Computers would then be able to provide a real-time measurement of crowd sizes that would allow for important corrective measures to be taken on the spot instead of the current hand-wringing that takes place during a crowd emergency. The Hajj would be tightly managed, almost down to the minute and to the person. Technology implemented correctly can be almost transparent to the pilgrim, allowing for some of the traditional look and feel to remain.

There is a well-known Hadith of the Prophet Mohammed that states: “Hajj is Arafah.” The understanding here is that if all else goes awry, simply making it to the plain of Arafah constitutes an accepted and complete Hajj for the pilgrim. Perhaps a tightly regulated, high-tech system could be put in place that focuses on ensuring that all pilgrims arrive in Arafah on time. Then, clear and unambiguous fatwas from major scholars could be communicated so as to allay any fears over missing other parts of the Hajj.

4/ Saudi officials have beefed up security and safety measures for the Hajj ceremony. However, the paranoia within the Saudi government following the unrest in 1979 and 1987, not to mention the threat that ISIS poses to Saudi rule today, has made Riyadh focus more on increasing the number of security and police forces in recent years and pay less attention to the quality of medical services. During this year’s Hajj rituals, there were only 25,000 medical personnel as compared with 100,000 police added. Though a week has passed since the Mina incident, the exact number of the victims and their nationalities is still unknown.

5/ The most straightforward proposal is to sharply reduce the number of pilgrims to, say, a half a million. No one should even think of making more than one Umrah or Hajj visit. In consideration of the millions of poor Muslims who long to go, rich Muslims should donate to a fund to finance their trips. What is desperately needed is a return to the true spirit of the Hajj, which underlines equality before the Creator and brotherhood.

6/ OIC countries should unite to petition the Saudis for creation of a regulatory body with real powers to administer the Hajj so that responsibility can be shared.

7/ More controversial would be to promote pilgrimages to other holy sites and alternative Hajj commemorations for common Muslims. This could mean courses of education, social work to help locally in humanitarian crises, a ‘Hajj development fund’ to finance rejuvenation of the Muslim world in the spirit of the Hajj.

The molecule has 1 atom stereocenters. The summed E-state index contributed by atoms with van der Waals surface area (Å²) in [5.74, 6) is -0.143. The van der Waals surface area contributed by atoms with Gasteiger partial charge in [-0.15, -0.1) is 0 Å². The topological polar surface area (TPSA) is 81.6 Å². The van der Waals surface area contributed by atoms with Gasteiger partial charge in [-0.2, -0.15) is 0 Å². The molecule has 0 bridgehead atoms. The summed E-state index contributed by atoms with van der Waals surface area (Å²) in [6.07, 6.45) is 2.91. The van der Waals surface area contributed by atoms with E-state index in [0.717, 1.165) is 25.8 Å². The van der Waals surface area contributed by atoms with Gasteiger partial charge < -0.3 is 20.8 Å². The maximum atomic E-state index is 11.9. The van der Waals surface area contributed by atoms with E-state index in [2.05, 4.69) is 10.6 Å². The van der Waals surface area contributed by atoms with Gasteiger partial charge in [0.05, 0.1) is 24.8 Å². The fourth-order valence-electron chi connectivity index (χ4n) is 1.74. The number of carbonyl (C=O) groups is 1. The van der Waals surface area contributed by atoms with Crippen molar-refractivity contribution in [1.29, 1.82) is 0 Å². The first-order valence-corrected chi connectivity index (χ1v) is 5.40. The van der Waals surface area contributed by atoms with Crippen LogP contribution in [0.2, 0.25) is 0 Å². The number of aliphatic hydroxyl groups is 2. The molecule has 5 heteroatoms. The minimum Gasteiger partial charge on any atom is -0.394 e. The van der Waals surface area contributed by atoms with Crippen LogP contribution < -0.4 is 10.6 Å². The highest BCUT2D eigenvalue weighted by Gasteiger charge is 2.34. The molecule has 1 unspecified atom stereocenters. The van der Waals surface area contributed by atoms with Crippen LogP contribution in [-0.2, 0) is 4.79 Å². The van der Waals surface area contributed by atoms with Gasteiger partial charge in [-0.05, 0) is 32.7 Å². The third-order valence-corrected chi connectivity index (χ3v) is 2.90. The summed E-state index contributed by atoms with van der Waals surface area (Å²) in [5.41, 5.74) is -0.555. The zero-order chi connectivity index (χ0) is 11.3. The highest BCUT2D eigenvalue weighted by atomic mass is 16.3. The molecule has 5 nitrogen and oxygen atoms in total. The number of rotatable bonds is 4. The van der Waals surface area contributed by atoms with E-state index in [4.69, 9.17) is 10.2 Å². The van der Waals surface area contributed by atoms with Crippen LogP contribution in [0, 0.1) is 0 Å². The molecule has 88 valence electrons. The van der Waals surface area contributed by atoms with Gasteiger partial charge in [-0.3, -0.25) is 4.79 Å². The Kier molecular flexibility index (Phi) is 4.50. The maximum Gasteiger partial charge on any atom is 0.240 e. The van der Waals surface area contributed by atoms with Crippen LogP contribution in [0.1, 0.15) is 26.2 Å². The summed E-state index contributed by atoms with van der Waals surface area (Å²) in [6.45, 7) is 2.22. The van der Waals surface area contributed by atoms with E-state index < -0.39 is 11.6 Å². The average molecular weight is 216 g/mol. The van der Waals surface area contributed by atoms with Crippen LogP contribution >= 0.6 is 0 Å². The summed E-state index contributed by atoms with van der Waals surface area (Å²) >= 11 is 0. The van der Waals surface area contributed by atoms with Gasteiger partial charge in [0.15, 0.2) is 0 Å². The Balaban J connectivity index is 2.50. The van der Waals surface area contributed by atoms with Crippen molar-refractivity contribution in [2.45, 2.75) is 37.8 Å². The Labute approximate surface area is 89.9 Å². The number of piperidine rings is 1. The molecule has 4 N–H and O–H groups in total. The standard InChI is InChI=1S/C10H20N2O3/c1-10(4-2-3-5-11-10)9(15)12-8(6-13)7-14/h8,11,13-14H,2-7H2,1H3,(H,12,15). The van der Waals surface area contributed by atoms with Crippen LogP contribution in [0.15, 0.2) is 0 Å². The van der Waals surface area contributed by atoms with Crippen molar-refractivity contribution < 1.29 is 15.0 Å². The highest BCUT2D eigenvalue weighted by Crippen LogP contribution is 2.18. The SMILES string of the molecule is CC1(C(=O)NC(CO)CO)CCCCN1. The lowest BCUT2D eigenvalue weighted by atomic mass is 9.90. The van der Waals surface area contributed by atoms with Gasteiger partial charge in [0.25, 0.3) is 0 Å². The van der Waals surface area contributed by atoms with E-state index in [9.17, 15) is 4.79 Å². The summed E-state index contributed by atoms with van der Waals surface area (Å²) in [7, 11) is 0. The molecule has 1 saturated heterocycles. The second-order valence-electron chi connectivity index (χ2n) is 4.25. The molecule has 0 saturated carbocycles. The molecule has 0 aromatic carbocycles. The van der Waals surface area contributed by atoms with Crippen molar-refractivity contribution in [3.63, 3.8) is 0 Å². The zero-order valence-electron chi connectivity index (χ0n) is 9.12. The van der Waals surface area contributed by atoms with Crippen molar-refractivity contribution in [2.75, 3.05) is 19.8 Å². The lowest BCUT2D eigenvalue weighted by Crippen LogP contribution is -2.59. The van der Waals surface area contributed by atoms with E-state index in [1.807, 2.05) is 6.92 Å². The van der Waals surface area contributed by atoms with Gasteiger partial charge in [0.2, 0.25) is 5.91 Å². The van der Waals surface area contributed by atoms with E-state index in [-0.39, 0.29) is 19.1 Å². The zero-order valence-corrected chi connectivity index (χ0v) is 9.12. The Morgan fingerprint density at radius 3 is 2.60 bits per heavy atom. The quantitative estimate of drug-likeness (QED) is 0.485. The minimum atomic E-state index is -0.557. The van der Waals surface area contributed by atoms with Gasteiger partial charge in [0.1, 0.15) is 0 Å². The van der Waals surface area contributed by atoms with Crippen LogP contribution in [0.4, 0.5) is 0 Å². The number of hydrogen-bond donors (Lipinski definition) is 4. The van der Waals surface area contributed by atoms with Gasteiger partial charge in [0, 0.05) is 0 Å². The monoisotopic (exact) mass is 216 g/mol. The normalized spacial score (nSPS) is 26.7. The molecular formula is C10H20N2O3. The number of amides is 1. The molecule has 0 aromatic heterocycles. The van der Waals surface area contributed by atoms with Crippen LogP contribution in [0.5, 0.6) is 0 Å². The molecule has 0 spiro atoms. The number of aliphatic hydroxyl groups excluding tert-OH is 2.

8/ Most radically would be to boycott the Hajj journey until it is at least safe for participants, or better yet, till the Saudi monarchy reforms to make a visit to Arabia a spiritually uplifting experience. Medea Benjamin, co-founder of the peace activist group Code Pink argues, “The world needs to boycott Saudi Arabia for its callous disregard for human lives.” She managed to unfurl a banner outside the US-Saudi Investment Forum in Washington DC last week, as delegates from the Saudi-American Business Council walked by. “Obama! Don’t meet with the war criminals! Don’t do business with the bloody Saudi monarchy!” she shouted as police dragged her away.

If Muslims showed their resolve and sense of self-sacrifice, this would convince the world to boycott the government of Saudi Arabia, as it did the apartheid government of South Africa, until the House of Saud brings democracy, civil society, human rights—including women’s rights—and a peaceful and tolerant interpretation of Islam to its people and the world.

  • A shorter version of this appeared at Mehr News Agency.
  • Eric Walberg is a journalist who worked in Uzbekistan and is now writing for Al-Ahram Weekly in Cairo. He is the author of From Postmodernism to Postsecularism and Postmodern Imperialism. His most recent book is Islamic Resistance to Imperialism. Read other articles by Eric, or visit Eric's website.